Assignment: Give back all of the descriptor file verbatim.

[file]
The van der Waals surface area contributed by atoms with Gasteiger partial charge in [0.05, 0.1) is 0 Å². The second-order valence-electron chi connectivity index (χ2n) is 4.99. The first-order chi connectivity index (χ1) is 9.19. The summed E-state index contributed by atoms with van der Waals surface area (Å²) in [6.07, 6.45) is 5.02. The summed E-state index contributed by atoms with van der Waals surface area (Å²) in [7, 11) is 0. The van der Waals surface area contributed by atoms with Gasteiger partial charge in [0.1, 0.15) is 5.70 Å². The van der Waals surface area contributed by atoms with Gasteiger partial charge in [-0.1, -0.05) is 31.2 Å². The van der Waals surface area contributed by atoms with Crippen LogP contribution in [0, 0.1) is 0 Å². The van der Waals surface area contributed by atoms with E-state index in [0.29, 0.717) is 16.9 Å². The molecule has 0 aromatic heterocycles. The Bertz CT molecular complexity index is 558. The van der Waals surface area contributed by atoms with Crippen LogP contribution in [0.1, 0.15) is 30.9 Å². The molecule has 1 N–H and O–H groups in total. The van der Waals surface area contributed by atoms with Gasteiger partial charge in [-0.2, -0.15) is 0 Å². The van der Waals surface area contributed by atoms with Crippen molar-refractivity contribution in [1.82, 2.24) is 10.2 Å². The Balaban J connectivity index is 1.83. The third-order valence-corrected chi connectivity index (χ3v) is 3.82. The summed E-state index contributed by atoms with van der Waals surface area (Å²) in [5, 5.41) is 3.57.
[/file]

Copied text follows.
The van der Waals surface area contributed by atoms with Gasteiger partial charge in [0.05, 0.1) is 0 Å². The second-order valence-electron chi connectivity index (χ2n) is 4.99. The first-order chi connectivity index (χ1) is 9.19. The summed E-state index contributed by atoms with van der Waals surface area (Å²) in [6.07, 6.45) is 5.02. The summed E-state index contributed by atoms with van der Waals surface area (Å²) in [7, 11) is 0. The van der Waals surface area contributed by atoms with Gasteiger partial charge in [0.1, 0.15) is 5.70 Å². The van der Waals surface area contributed by atoms with Gasteiger partial charge in [-0.1, -0.05) is 31.2 Å². The van der Waals surface area contributed by atoms with Crippen LogP contribution in [0, 0.1) is 0 Å². The van der Waals surface area contributed by atoms with E-state index in [0.29, 0.717) is 16.9 Å². The molecule has 0 aromatic heterocycles. The Bertz CT molecular complexity index is 558. The van der Waals surface area contributed by atoms with Crippen LogP contribution in [0.1, 0.15) is 30.9 Å². The molecule has 1 N–H and O–H groups in total. The van der Waals surface area contributed by atoms with Gasteiger partial charge in [-0.2, -0.15) is 0 Å². The van der Waals surface area contributed by atoms with Crippen molar-refractivity contribution in [1.82, 2.24) is 10.2 Å². The Balaban J connectivity index is 1.83. The third-order valence-corrected chi connectivity index (χ3v) is 3.82. The summed E-state index contributed by atoms with van der Waals surface area (Å²) in [5, 5.41) is 3.57.